HPV diagnostics is currently not very convenient, requiring patients to go to their doctor’s office for the test. Now, 10zyme founder Dr. Angela Pine wants to change that. She wants to improve access to HPV diagnostics by developing quicker, cheaper and more user-friendly tests. Angela joins Alyssa and Rachel in today’s episode as she shares the current state of HPV testing and 10zyme’s goal to create a reliable home diagnostic kit for HPV.
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10zyme: HPV Diagnostics Of The Future With Dr. Angela Pine
Gene Therapy Expert, Dr. Angela Pine, Wants To Reduce Cervical Cancer
We’re speaking to Dr. Angela Pine, who morphed from a research scientist and is focused on creating a business around at-home HPV testing. Talk a little bit about that. It is incredibly common. Most people likely don’t know they’ve ever had it. What should people know?
What people should know is HPV or Human Papillomavirus is ubiquitous. Most sexually active people will have been exposed to it at some point in their lifetimes. Right now, the standard protocol to check for cervical cancer is to do a pap smear with or without an HPV test every couple of years, depending on age and other risk factors. This is what we do in the office, but the protocols for testing have become quite onerous and confusing because there are multiple different tasks that can be taken. People have so many questions about their HPV status so something, where we can be testing people at home, might be super helpful.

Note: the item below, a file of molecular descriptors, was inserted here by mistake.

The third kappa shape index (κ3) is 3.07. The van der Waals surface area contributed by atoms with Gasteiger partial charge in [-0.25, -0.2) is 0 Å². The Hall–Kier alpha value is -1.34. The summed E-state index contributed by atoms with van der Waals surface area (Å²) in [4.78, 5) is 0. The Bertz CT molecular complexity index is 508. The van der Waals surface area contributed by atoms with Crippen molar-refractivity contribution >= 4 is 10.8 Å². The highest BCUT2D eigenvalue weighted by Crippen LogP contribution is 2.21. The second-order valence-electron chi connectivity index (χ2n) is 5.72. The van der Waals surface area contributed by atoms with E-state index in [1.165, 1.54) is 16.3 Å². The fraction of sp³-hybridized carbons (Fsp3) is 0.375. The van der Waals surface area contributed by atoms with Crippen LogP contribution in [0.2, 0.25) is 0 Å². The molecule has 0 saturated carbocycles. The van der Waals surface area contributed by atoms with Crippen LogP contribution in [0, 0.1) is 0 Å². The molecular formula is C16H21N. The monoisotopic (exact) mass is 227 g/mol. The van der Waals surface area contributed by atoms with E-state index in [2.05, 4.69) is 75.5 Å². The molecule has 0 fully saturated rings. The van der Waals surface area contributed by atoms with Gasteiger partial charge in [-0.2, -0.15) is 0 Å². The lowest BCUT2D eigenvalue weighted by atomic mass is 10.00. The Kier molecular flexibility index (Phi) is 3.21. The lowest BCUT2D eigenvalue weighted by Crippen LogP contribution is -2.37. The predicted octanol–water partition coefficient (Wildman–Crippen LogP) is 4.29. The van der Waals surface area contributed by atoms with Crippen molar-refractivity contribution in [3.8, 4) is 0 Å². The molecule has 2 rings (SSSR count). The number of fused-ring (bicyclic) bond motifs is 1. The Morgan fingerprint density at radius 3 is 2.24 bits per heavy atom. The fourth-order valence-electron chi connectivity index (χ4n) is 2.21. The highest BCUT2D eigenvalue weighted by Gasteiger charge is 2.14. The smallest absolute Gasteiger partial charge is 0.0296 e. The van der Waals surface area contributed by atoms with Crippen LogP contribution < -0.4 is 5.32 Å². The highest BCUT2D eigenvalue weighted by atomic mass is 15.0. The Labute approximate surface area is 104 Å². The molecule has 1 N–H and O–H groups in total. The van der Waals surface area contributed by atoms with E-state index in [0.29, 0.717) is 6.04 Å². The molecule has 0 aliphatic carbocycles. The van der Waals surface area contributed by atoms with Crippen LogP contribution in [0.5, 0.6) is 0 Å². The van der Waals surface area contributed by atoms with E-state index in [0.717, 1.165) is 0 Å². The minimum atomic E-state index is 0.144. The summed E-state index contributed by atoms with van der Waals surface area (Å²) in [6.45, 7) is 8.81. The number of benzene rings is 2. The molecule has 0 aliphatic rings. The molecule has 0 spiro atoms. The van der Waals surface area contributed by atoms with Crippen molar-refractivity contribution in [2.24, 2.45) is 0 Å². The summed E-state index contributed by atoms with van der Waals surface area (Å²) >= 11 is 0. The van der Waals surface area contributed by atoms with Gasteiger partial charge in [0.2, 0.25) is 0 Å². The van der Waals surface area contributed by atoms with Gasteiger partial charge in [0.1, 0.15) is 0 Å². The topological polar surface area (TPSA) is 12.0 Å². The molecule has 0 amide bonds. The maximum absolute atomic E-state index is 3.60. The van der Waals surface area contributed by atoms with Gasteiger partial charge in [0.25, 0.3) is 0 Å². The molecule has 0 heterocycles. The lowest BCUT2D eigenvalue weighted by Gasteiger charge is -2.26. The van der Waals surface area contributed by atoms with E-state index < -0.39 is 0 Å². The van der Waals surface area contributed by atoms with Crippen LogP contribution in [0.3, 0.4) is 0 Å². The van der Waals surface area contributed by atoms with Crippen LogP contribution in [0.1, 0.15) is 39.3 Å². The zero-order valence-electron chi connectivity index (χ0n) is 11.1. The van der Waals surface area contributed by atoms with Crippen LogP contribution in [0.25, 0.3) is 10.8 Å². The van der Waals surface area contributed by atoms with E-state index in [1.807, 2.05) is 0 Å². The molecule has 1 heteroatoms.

For people who are trying to connect in some way their behavior to the likelihood of them getting HPV, it sounds like there shouldn’t be judgment involved everywhere. Does it have to do with any sexual behavior, choices, or using protection versus not? What should people know if they want to reduce their risk?
As I said, most people are going to be exposed at some point. It’s typically associated with sexual activity. However, there are people who have been exposed to HPV without being sexually active. Hopefully, they’re giving us the real story. In general, a healthy lifestyle, stress reduction, and avoidance of things that might alter the immune system like too much alcohol or smoking. Multiple sexual partners certainly increase the risks of exposure, but condom use is helpful to diminish this risk. However, it doesn’t obliterate it because, after all, HPV is a skin-to-skin transmission type of virus. Condom use will not fully protect since skin-to-skin contact will still be present.
We are delighted to welcome our guest, Dr. Angela Pine, who is a Research Scientist and a Founder of 10zyme and has spent a large part of her career if not all, focused on finding better solutions for women’s health. Welcome.
Thank you very much. It’s great to be here.
You had a more linear path than many of the people that we spoke to going from a career and research science into creating a company focused on women’s health. Tell us a little bit about your background, how you got interested, and how you decided to take that experience, and parlay it into creating a company.